A Few More Days with the MacBook Air

By Graham K. Rogers

MacBook Air

The one thing that surprised many people when the MacBookAir was announced was the lack of an optical disk drive. It may be a natural progression with the faster WiFi links now. This also indicates the intention of the MacBookAir as a second, or even third computer aimed at those who travel often and attend meetings or make presentations. A friend also pointed out that this would be exactly right for a lady.

Air and Pro

Software is either downloaded (as most of mine is these days) or installed from another Mac. Or from a PC running Windows. An external drive is also available as an option. The software to do this, and even to re-install the operating system if ever needed, is on the disk that comes with the MacBookAir.

Similar software for the Mac was also on the disk, but with the update of Leopard to 10.5.2 a new Sharing preference for disks is now available. Once this part of the panel is checked, a dialogue reports that "This allows users of other computers to use this computer's DVD or CD drive remotely" but this appears only to operate with the MacBookAir. With my other machines, the disk was not playable: on the MacBookAir there is an icon with the legend, "Remote Disk.

Office install

As well as downloading and installing NeoOffice (my preferred Office suite) I was able to access the Microsoft Office install disk from the drive in my MacBookPro, or from the eMac that is also on my home network. I was also able to run Video DVDs from either of the two computers: there was no jerkiness or noticeable delay with data transfer: the network and computers use the 802.11n standard.

For security, there is a "request and accept" protocol between the two computers. The disk then appears on the MacBookAir desktop and can be viewed using DVD Player.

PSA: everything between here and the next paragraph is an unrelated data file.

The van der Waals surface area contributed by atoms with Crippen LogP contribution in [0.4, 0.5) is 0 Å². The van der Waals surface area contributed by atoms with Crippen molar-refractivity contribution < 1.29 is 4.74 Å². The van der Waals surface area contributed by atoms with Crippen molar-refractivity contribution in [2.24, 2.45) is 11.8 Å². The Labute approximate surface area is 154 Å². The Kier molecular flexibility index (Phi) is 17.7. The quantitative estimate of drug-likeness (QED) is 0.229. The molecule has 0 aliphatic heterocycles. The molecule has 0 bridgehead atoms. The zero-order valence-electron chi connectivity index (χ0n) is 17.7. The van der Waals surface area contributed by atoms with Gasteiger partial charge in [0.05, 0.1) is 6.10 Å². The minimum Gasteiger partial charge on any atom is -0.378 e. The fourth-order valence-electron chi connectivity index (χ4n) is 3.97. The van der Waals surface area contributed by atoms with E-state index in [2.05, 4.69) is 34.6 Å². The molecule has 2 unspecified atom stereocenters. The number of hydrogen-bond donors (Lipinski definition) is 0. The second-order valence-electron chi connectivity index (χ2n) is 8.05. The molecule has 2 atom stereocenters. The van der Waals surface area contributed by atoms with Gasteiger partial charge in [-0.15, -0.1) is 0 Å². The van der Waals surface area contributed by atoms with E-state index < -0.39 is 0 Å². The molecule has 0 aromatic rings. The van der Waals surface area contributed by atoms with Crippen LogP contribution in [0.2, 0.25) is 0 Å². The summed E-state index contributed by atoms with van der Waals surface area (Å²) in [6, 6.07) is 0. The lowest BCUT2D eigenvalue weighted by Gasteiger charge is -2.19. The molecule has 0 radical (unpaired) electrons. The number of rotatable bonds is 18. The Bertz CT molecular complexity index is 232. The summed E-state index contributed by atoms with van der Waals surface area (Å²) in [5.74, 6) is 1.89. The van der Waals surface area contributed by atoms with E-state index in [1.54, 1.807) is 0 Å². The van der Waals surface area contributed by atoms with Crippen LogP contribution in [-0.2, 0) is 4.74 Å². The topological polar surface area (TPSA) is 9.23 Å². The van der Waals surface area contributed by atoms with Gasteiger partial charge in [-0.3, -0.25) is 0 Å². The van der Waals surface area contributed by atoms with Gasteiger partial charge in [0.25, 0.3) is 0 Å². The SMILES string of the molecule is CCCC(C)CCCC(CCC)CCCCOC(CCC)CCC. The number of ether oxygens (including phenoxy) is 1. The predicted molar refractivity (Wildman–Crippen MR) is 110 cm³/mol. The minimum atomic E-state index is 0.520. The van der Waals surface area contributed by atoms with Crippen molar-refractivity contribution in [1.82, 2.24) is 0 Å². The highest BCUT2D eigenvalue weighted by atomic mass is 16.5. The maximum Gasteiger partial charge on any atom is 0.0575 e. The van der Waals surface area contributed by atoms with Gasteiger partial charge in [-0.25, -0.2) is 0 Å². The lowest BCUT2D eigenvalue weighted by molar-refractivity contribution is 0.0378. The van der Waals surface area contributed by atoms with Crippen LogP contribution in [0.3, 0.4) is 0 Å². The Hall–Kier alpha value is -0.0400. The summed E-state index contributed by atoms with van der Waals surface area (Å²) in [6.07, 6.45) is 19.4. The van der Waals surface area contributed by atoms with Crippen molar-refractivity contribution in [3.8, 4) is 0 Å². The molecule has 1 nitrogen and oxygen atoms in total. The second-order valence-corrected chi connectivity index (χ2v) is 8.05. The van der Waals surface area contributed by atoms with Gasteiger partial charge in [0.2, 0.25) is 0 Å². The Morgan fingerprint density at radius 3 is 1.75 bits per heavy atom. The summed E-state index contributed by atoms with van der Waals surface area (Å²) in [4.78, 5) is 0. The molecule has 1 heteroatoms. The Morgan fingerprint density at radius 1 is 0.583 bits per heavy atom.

Along with the lack of a disk drive, the MacBookAir has no Ethernet connector, so this is a wireless-only machine. At home, where there is a network I can trust, the MacBookAir joined the network without difficulty any time I used it. At my office, once proxy settings were accepted, there was also access. I took it along to Siam Center and while I had lunch there, joined the True service on one of its good days.

At home, I was pleased to find that, as it was one of Apple's demonstration models, not only did it have a large collection of high-quality photographs, but that someone had downloaded a selection of TV shows normally forbidden to those of us here. The photographs, movies and television episodes look fine on the glossy screen, despite its 13.3" size.


The hard disk is not large for these days. My MacBookPro has a disk of some 120G, while the MacBookAir has 80GB and an iMac I bought last week has a 320G disk. The MacBookAir, therefore, is not really designed to be a user's prime computer: who would want to run a business from a machine such as this?

In addition, an option (still somewhat on the expensive side) is for the disk to be replaced by a 64G solid state chip which improves access time. As an indication of its novelty, one blogger in the US missed his plane because of this as the security staff did not believe it was a computer.

With the standard disk, I was able to carry around quite enough information while it was in my hands to be able to operate successfully with spreadsheet data like student marks, a mirror copy of my website, documents and presentations.

Air ports The MacBookAir comes with a micro-DVI to VGA adapter and an adapter for (normal) DVI. I had it connected to a projector within seconds and it behaved like the other Macs I have. I start the projector and computer, attach the adapter to the projector and then insert the adapter into the video port. The Mac adjusts automatically to the projector's screen size and the presentation begins.

During the seven days it was in my hands, several computer engineering students tried the computer, including a couple who already have Macs. All expressed satisfaction with the machine, despite its size and processor speed. This computer was equipped with 1.6GHz processor. It is available in Bangkok and I have seen it priced at 68,500 baht. The 1.8GHz version is 76,900, while the 1.8GHz version with the solid state memory is 112,990 baht.

If I did not already have a MacBookPro, this would be a good portable device for me, particularly as I tend to move about with both camera and computer, putting a strain on my back. At 1.36Kg as opposed to 2.45Kg for the MacBookPro there is a difference that I could feel, as well as the design differences that could be easily seen and appreciated.

Air and Pro

See also Part One: the first part of the examination.

Made on Mac

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